Want to encourage your partner to live healthier when it’s the last thing they want to do? There’s a LOT you can do. This post from mindbodygreen.com shares four tried and tested suggestions.
First of all, the bad news. As someone who’s been married for several decades and been a life coach and couples therapist for as many years, there’s one thing I’ve learned: We cannot “get” our partner to do anything. One of the most important things I know is that we are not in charge of our partner’s choices; we cannot convince, shame, or bribe true change in another person.
For some of us, the movement toward a healthier lifestyle comes gradually as we integrate new ways of living into how we’ve done it for most of our lives. We discover yoga helps our body with flexibility, or that a diet with less gluten and more greens makes us feel better, or that a gratitude journal offers better payoffs than a resentment log. Other times, a moment of revelation like a personal or medical crisis causes us to revamp our lifestyle and make changes quickly.
However we get there, once we experience the benefits of healthy living, we want our partner to join us. Perhaps we’ve noticed the rewards we’re experiencing and begin to worry about our partner’s weight, stress levels, and overall health.
One of the most difficult issues I see among couples is when they have lived in a certain way together for a long time and then one person “gets healthy,” then tries to save the other by preaching the gospel of a healthy lifestyle. I promise you, this will not go over well.
However, there are still some things you can do. Here are four suggestions, from the easiest to the hardest:
Put-downs, shaming, and negative judgments are not good motivators. Talk about your own experiences without making it a lesson for your partner.
It can sometimes be helpful to share your struggles rather than being an overly enthusiastic cheerleader.
A statement such as “I wish I had done this sooner; I feel wonderful, and I’m committed to a new life without gluten, meat, sugar, alcohol and with a daily yoga practice” will usually not invite them to come closer. Confiding, “I know the workouts I’m into are making me feel stronger; it’s just hard to get myself to the gym some days,” may help encourage your partner to join you in a small way, even with encouragement.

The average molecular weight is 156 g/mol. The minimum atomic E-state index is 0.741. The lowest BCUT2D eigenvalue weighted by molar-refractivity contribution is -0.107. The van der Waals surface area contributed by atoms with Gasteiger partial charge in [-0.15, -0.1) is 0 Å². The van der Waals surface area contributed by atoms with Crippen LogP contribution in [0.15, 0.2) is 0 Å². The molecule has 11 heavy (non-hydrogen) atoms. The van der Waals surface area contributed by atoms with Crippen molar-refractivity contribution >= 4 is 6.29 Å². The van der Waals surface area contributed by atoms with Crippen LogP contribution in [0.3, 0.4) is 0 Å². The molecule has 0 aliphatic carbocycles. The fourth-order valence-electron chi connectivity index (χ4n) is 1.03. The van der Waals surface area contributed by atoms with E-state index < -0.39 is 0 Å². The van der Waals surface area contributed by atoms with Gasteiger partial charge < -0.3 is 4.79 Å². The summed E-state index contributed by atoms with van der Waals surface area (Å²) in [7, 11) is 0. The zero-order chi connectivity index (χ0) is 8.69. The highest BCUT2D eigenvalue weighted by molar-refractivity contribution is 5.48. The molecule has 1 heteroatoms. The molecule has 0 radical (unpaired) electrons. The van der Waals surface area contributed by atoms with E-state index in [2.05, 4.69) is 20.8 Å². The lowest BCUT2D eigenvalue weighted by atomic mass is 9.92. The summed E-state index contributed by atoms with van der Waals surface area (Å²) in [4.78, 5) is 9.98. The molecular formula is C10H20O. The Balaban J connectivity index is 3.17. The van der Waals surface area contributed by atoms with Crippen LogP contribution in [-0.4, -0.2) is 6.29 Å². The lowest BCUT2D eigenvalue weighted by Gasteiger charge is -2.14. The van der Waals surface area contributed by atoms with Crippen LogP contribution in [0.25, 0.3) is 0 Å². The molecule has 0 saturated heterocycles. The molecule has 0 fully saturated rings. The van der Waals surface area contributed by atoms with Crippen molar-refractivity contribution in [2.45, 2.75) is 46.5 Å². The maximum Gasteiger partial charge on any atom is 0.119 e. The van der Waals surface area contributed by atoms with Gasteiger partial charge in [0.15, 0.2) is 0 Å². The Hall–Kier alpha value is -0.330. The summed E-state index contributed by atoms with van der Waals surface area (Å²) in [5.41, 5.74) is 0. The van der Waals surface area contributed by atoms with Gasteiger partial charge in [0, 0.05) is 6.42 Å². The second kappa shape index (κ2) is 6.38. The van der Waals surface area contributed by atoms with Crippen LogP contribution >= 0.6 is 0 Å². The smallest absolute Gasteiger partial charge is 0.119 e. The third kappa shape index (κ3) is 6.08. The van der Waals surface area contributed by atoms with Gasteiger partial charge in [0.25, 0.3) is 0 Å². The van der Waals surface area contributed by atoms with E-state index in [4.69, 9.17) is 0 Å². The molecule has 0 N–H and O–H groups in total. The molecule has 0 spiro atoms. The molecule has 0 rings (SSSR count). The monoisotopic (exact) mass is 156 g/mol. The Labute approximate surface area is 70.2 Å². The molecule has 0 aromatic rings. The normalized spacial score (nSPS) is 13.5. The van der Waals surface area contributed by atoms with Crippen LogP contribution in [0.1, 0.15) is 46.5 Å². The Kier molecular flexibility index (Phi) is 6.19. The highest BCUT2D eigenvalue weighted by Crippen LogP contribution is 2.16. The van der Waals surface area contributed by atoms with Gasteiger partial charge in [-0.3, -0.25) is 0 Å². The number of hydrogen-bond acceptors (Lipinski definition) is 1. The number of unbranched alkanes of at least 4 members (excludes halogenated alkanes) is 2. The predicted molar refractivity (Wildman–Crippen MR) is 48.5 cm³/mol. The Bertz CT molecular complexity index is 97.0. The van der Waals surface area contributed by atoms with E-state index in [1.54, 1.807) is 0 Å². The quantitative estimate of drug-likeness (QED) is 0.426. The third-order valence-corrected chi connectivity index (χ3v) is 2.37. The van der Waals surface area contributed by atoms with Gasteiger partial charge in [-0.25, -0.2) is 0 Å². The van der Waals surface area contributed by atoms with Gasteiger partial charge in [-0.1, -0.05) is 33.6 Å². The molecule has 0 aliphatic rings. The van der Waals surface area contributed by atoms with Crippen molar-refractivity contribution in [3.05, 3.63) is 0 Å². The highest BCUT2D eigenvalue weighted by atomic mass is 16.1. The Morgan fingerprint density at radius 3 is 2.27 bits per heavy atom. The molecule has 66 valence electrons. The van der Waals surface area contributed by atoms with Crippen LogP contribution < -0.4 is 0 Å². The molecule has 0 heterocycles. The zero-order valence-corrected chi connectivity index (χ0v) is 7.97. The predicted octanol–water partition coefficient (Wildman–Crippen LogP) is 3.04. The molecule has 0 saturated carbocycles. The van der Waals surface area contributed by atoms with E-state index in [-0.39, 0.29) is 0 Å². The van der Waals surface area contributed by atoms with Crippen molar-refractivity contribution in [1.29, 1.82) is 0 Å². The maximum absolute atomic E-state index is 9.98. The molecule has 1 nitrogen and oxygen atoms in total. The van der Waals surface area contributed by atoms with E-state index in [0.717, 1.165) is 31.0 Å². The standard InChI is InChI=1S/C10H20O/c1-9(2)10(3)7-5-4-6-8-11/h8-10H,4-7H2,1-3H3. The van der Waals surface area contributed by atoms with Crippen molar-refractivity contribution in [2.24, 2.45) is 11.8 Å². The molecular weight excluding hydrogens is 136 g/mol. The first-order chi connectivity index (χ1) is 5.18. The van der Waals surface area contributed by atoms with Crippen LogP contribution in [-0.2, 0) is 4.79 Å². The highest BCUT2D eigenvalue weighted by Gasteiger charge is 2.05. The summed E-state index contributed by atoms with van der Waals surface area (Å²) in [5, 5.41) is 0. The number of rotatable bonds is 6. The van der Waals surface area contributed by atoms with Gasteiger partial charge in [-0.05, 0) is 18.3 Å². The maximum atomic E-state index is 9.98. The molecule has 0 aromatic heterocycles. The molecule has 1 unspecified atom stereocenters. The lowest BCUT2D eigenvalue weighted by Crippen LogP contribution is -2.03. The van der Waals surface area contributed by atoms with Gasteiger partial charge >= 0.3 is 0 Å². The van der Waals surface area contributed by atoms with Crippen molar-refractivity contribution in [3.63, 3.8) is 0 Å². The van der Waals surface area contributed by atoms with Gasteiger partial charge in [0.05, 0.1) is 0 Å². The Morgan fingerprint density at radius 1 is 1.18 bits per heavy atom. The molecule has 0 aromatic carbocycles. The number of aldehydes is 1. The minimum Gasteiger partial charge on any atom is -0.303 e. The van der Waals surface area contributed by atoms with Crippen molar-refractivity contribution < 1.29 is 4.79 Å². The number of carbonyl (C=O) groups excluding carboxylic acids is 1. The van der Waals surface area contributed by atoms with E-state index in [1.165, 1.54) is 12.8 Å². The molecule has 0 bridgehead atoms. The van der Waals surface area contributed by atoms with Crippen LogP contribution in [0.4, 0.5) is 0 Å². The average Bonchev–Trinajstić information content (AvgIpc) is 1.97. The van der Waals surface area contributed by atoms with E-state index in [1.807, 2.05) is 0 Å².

2. Speak from a place of genuine caring.
Share your concerns about your partner’s health out of love and appreciation rather than trying to get them to be a better person or telling them how unappealing they are with that 25 extra pounds.
Telling them that you “care about their health” and “want them to live a long time” will be much more effective than telling them what a turnoff they are.
Stocking healthier foods in your house, cooking more meals, and inviting your partner to join you on walks and workouts because you enjoy their company will go a lot further than nagging or sending them the latest health studies.
3. Notice what your partner is doing right, and encourage more of it.
Support and appreciate small changes without requiring them to change everything. Remember, a healthy lifestyle includes more than just physical fitness; it also incorporates things like generosity, emotional intelligence, and positive social relationships. Inner fitness includes an ability to forgive, humor, and self-awareness.
Pay attention to those things you appreciate, and acknowledge them regularly. Remember, they are not you and will not experience a lifestyle change the same way you did.
4. If you feel you need to be more honest, speak from your own perspective.
One of the most dramatic couple sessions I ever experienced was with a couple who was referred to me by a physician. The man had suffered a coronary, and his doctor was worried he was not changing his lifestyle and was headed toward another heart attack. His wife had tried everything to help him change, and he was unwilling to even talk about it. When they came to the session, I could feel something new in her—a confidence and surrender that hadn’t been there before.
She spoke slowly, without blame or anger: “I have been with you for 30 years, and I couldn’t love you more. I intended to spend my life with you, but I have come to a point where it may not be possible.” Then she looked at him tenderly and firmly as she continued: “If you got hit by a car crossing the street and it wasn’t your fault, I would look after you forever. But if you have another heart attack because you are not following the doctor’s preventive guidelines, I will not. Do whatever you decide, but if you continue to smoke, eat the same way, and not exercise and this results in you becoming dependent on care, I will help you find a good solution, but it will not be me.”
There was no anger or blame as she spoke, just sadness and firmness. To my astonishment, he told her she was right and agreed to make the changes his physician had requested.
The decision to embrace a healthier lifestyle is often difficult. It demands strong motivation to turn away from foods that give instant energy and comfort, to replace a sedentary lifestyle with an active one, and to practice mindfulness, meditation, and gratitude when our society envisions competitiveness, going faster, and trying to get to the next thing as keys to success.
So before you sell the grill, sign your partner up for a kickboxing class, or enroll them in a fitness program they didn’t ask for, remember that what really motivates us is empathy, appreciation, and invitation.